PHILADELPHIA -- Nearly all the Miami Marlins rushed over to the dugout railing and playfully pretended to listen when Joey Cora sat down to speak about filling in for suspended manager Ozzie Guillen.
Shortly after Guillen addressed the team in the clubhouse Wednesday and apologized for saying he admired Fidel Castro, it was business as usual for the players.
To a man, they had his back.
"It's really a hard time for him and his family," closer Heath Bell said. "We felt bad for him. You have to understand that occasionally guys make mistakes. At least he's owning up to it and not trying to hide or shy away from it. He's going to try and make up for his mistakes.
"He can only be a better person out of it. Like he said, if he doesn't learn from this, he's stupid. That's what he said."
Guillen's comments led to his five-game suspension that started when Miami played the Phillies in the second game of a three-game series. The Marlins, who opened a new ballpark last week and added several marquee free agents over the winter, are off to a 2-3 start.
A day after a contrite Guillen held an hourlong news conference in Miami, he talked to the team for less than 10 minutes and expressed similar emotions.
"There's nothing he needs to apologize to us about," reliever Mike Dunn said. "He's our manager and we back him 100 percent."
Outfielder Logan Morrison said: "I love the guy."
The Marlins conclude the series with Philadelphia on Thursday, before returning home to play Houston on Friday.
Guillen's praise of the Cuban dictator in an interview with Time magazine outraged the Cuban-American community in Miami and led some politicians to call for his dismissal.
"This one was big and he felt it from the beginning," said Cora, a close friend of Guillen who's been coaching under him since 2004 with the Chicago White Sox. "He got shaken, he felt it. After he analyzed what happened, in retrospect, he wouldn't have said what he said. He apologized and it came from the heart and hopefully he makes amends with the community.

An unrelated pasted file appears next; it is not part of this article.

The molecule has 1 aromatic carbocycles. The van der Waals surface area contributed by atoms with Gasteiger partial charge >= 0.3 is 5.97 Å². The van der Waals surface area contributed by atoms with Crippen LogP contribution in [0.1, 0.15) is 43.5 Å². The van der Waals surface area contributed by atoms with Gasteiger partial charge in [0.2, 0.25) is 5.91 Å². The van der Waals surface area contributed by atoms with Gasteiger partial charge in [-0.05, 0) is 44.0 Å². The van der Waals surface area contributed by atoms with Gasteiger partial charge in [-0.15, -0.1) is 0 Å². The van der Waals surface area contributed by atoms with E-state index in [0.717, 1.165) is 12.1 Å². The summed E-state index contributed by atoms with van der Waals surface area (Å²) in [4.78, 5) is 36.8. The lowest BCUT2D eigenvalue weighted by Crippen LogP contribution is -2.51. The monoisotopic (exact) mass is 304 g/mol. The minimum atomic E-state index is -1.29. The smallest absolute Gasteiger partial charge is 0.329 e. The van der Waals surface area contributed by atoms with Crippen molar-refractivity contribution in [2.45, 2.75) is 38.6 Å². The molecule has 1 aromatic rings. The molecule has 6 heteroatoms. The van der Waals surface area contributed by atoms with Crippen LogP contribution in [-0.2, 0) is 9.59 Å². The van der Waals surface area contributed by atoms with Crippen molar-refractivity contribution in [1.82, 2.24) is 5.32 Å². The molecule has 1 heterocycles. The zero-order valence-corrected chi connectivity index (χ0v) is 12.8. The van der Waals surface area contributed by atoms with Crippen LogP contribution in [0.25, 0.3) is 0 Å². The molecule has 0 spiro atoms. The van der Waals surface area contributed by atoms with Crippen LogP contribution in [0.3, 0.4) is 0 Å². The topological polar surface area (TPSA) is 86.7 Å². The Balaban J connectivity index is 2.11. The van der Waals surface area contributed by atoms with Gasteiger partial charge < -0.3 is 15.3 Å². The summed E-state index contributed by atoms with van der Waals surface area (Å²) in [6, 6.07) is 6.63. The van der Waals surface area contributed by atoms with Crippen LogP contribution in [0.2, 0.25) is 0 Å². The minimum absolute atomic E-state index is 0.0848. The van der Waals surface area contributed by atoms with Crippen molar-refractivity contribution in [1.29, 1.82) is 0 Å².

Cora has filled in for Guillen before, though never under these circumstances. He said he planned to manage games the way Guillen would and was certain players wouldn't be affected.
Things weren't quite the same for him, of course.
"I've never had this many people try to get me to talk," Cora joked. "You guys know me. I don't talk. I barely say 'Hi' to people."
Guillen apologized over the weekend after his remarks were published, and called it the biggest mistake of his life at his news conference on Tuesday.
"We're not worried about it," Morrison said of the situation. "We're worried about winning games. It's not a distraction. It's not an excuse to play [poorly]."
Former NBA player Charles Barkley understands the backlash Guillen is dealing with, and how tough it can be to cope with the ensuing frenzy.
"I tried to reach out to Ozzie yesterday, because when I got my DUI, or when I spit on the girl back in the '80s, hey man, when they're burning down your damn house, it's tough, man," Barkley said on "The Waddle and Silvy Show" on ESPN 1000. "It's tough when you really screw up and you can't watch TV or listen to the radio.
"... Everybody makes mistakes; unfortunately when you do them publicly, you get nailed to the cross, but you have to ride it out. I always tell people, the good thing about it is somebody else is going to screw up soon."
The team didn't consider firing Guillen or asking him to resign five games into his tenure, Marlins president David Samson said on Tuesday.
Guillen said he doesn't love or admire Castro.
"I was saying I cannot believe somebody who hurt so many people over the years is still alive," he said.
Time said Tuesday it stands by its story.
"You have to be really careful when you talk about the Cuban situation in Miami," Barkley told the radio station. "Obviously, it's a hot-button issue. It was unfortunate. It's interesting when I sit back, all you can do is apologize. Some people are going to forgive you and some people not. I always sit back and people are like was his apology sincere? ... All you can do is apologize. Sometimes you get caught up in the moment."
Baseball commissioner Bud Selig said the remarks "have no place in our game" and were "offensive to an important part of the Miami community and others throughout the world."
"As I have often said, baseball is a social institution with important social responsibilities," Selig added in a statement on Tuesday. "All of our 30 clubs play significant roles within their local communities, and I expect those who represent Major League Baseball to act with the kind of respect and sensitivity that the game's many cultures deserve."
Information from The Associated Press was used in this report.